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Cellulose breakdown in soil and in model soil environments

Hope, Carol Frances Astley (1983) Cellulose breakdown in soil and in model soil environments. Doctor of Philosophy (PhD) thesis, University of Kent. (doi:10.22024/UniKent/01.02.94424) (KAR id:94424)

Language: English

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Cellulose is the major cell wall polymer of plants and is deposited in enormous quantities in terrestrial environments. Thus an understanding of the processes involved in cellulose decomposition is of importance with reference to carbon cycling in the biosphere.

In order to degrade a polymeric insoluble substrate such as cellulose which is discontinuously distributed in soil, a microorganism must rely on extracellular enzymes which are likely to be rapidly inactivated. Furthermore, constitutive production and secretion of extracellular enzymes by soil microorganisms in the prolonged absence of substrate is an inefficient and ultimately fatal use of cell energy. It has been suggested that, in addition to enzymes associated with viable microorganisms, an immobilized and hence stabilized enzyme fraction may have a significant role in substrate decomposition.

In this work, we have developed assays and measured cellulase activities (exo- and endoglucanase, 3_D-glucosidase) in air-dried soil using the substrates : Avicel, carboxymethyl cellulose, cellobiose and £-nitrophenyl-3-D-glucopyranoside. From an extensive characterization of these activities (in terms of pH-activity optima, thermostability and resistance to proteolysis), we have been able to speculate as to the origin and location of these enzymes in soil, and to evaluate the role of immobilized and other forms of enzymes in cellulolysis.

The persistence and efficacy (in terms of locating substrate) of 'free' (soluble), extracellular enzymes in soil was investigated using a novel technique developed for this purpose. This 'barrier ring plate' technique has allowed us to study extracellular enzyme diffusion and microbial growth through soil-like but carefully controlled environments. Using the barrier ring diffusion plates we demonstrated that whole soil and bentonite (a high unit surface area smectite clay) impeded the diffusion of both 0-D-glucosidase and endoglucanase and subsequent substrate hydrolysis. Whilst sand or kaolin (a low unit surface area clay) had no significant effect on enzyme diffusion or substrate hydrolysis.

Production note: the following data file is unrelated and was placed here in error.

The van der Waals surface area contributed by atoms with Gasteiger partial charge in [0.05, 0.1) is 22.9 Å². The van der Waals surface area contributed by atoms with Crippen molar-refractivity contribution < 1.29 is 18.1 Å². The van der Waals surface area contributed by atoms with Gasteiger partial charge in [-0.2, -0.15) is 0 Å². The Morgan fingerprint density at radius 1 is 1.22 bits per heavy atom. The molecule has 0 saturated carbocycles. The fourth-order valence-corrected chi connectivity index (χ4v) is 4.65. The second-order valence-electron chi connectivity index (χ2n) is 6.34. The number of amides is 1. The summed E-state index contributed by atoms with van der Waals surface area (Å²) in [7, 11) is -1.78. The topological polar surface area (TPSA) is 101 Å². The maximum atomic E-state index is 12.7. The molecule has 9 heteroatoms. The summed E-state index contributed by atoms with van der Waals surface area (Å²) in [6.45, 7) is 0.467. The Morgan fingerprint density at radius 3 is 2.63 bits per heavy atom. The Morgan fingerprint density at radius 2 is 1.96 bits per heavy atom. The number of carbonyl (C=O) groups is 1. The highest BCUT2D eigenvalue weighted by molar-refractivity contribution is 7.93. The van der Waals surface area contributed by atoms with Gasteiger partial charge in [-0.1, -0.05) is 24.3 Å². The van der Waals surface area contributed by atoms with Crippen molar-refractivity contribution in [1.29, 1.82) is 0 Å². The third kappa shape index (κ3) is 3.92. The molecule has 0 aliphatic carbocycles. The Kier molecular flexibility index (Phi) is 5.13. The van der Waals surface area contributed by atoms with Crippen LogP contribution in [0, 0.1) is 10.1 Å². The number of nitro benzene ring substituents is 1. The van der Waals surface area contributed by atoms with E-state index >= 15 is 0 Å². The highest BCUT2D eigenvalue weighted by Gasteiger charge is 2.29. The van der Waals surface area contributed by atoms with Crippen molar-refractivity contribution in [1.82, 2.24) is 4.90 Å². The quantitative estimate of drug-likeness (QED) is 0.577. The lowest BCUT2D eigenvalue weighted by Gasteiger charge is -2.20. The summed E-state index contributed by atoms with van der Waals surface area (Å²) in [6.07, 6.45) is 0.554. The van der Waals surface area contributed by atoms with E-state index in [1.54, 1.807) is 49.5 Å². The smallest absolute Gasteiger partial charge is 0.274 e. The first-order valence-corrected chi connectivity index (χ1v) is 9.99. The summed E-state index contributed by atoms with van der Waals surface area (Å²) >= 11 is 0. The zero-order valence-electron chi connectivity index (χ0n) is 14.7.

We have further used -barrier ring plates to demonstrate how soil components differentially affect the radial growth of three fungal soil isolates : Trichoderma virdde, T. koningii.3 Botryotviohim piluliferum’, and a Streptcmyoes sp. However, the interpretation of the data from these growth experiments is limited by our poor understanding of the genetic and environmental factors which influence the morphology of the developing colony. The main advantages of the barrier ring plates lie in their versatility and in the fact that they provide a vectorial system in which the influence of soil components on the comparatively complex spatial interactions between microorganisms, enzymes and substrates may be studied.

Item Type: Thesis (Doctor of Philosophy (PhD))
DOI/Identification number: 10.22024/UniKent/01.02.94424
Additional information: This thesis has been digitised by EThOS, the British Library digitisation service, for purposes of preservation and dissemination. It was uploaded to KAR on 25 April 2022 in order to hold its content and record within University of Kent systems. It is available Open Access using a Creative Commons Attribution, Non-commercial, No Derivatives ( licence so that the thesis and its author, can benefit from opportunities for increased readership and citation. This was done in line with University of Kent policies ( If you feel that your rights are compromised by open access to this thesis, or if you would like more information about its availability, please contact us at and we will seriously consider your claim under the terms of our Take-Down Policy (
Uncontrolled keywords: Soil Science & pedology
Subjects: Q Science
Divisions: Divisions > Division of Natural Sciences > Biosciences
SWORD Depositor: SWORD Copy
Depositing User: SWORD Copy
Date Deposited: 04 Jul 2023 13:44 UTC
Last Modified: 04 Jul 2023 13:44 UTC
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